Shock Control in Transonic Centrifugal Compressors

Compressors April 17, 2024

Across the specific speed range, compressors are subject to various flow phenomena and loss mechanisms which are dominant in that particular range. For example, leakage and secondary flow effects are more dominant in lower ranges, whereas profile/shock losses and corner separation in diffusers take priority in the higher ranges. In this article, we focus on shocks and how to come up with a set of optimal design guidelines to control this particular loss mechanism in a compressor.

Generally in transonic compressors, even though secondary flows can be present, shock losses are found to be the dominant source of loss. Therefore, the type of loading specified needs to be focused on controlling these shock losses. The subject covered here is a 4.5:1 pressure ratio, 98 mm diameter impeller for heavy duty diesel engine turbocharger application shown in Figure 1. This was a collaboration between ADT and Cummins Turbo and interestingly, no one had been able to improve the performance of the impeller for more than 10 years. It may be noted that at these high pressure ratios, it is very important to look at the mechanical aspects of the design as well, and so the aim was to achieve a design with better efficiency and similar stress levels as this impeller.


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Figure 1: Cummins baseline conventional impeller


Inverse Design Approach Splitter Treatment

Figure 2 shows the type of loading that was used which is generally helpful in case of strong shocks. Using an aft-loaded distribution on the shroud helps to reduce the loading on the inducer and as a result, there is a reduction in the shock strength. The redesigned impeller was obtained within a week, which was a three-dimensional impeller as opposed to the straight filament baseline design.


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Figure 2: Optimum blade loading for shock control in transonic impellers (left) and resulting inverse designed impeller (right)


CFD Predictions at Design 95% Span

A comparison of the flow field between the two designs can be seen in Figure 3. While there is a strong shock in the inducer of the conventional baseline, its strength is reduced in the inverse designed geometry, and so is the complex interaction with the tip clearance vortex. The tip clearance vortex itself is weaker in the redesign, and therefore a combination of these two can be achieved through the specified blade loading.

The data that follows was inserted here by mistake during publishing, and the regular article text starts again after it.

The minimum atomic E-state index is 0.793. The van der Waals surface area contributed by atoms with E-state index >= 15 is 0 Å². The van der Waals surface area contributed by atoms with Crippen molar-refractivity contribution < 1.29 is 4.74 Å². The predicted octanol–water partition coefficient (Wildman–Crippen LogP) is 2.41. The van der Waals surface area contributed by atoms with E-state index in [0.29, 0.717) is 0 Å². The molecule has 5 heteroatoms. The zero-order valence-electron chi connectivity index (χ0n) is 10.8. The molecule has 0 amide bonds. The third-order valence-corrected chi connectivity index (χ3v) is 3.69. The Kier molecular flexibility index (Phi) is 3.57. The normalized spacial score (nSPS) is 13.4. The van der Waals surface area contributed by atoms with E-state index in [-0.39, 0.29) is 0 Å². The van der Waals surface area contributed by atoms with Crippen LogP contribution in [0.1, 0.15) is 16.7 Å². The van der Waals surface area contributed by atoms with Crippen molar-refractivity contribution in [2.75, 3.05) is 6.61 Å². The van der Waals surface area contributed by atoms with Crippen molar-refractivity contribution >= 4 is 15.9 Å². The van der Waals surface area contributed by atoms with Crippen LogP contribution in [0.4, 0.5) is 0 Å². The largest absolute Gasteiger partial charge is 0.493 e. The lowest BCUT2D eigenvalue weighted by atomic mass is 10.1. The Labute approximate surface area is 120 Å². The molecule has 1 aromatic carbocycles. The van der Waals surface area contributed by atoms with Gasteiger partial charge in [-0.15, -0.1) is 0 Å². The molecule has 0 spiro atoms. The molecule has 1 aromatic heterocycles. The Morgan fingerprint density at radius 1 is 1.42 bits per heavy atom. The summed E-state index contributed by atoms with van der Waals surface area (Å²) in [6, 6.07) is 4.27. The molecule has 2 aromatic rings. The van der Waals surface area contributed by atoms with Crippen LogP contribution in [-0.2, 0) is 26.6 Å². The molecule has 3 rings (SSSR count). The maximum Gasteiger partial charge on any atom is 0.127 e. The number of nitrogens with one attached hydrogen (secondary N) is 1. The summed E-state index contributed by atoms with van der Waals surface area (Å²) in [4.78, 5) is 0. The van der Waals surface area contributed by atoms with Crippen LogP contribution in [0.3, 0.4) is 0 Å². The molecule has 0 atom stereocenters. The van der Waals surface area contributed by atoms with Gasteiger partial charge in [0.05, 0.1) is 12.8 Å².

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Figure 3: Comparison of Mach number contours

The blade loading plot at 95% span shown in Figure 4 is also very useful because it clearly illustrates the reduction in the inducer shock strength, which was very strong in the conventional design.

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Figure 4: Comparison of static pressure distribution

Mechanical Analysis

Since the resulting impeller was three-dimensional, some detailed stress analysis was also performed. It was found that the maximum stress levels were quite similar between the conventional and the inverse impeller, just the location was different. While the original impeller showed peak stresses near the hub, the new impeller had them in the middle of the blade as shown in Figure 5. Therefore, there was no difference between these two impellers in terms of reliability.

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Figure 5: Comparison of stress distribution between inverse (left) and conventional (right) impellers


Figure 6 presents the improvements in efficiency between the inverse design and the baseline as measured in the test facility over the map. It can be observed that a 2.5% to 3% improvement in efficiency on this impeller was achieved over a large part of the map.

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Figure 6: Compressor efficiency improvement contours

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Geet Nautiyal

Geet Nautiyal is a Turbomachinery Application Engineer at Advanced Design Technology, focusing on design, marketing and customer support aspects.

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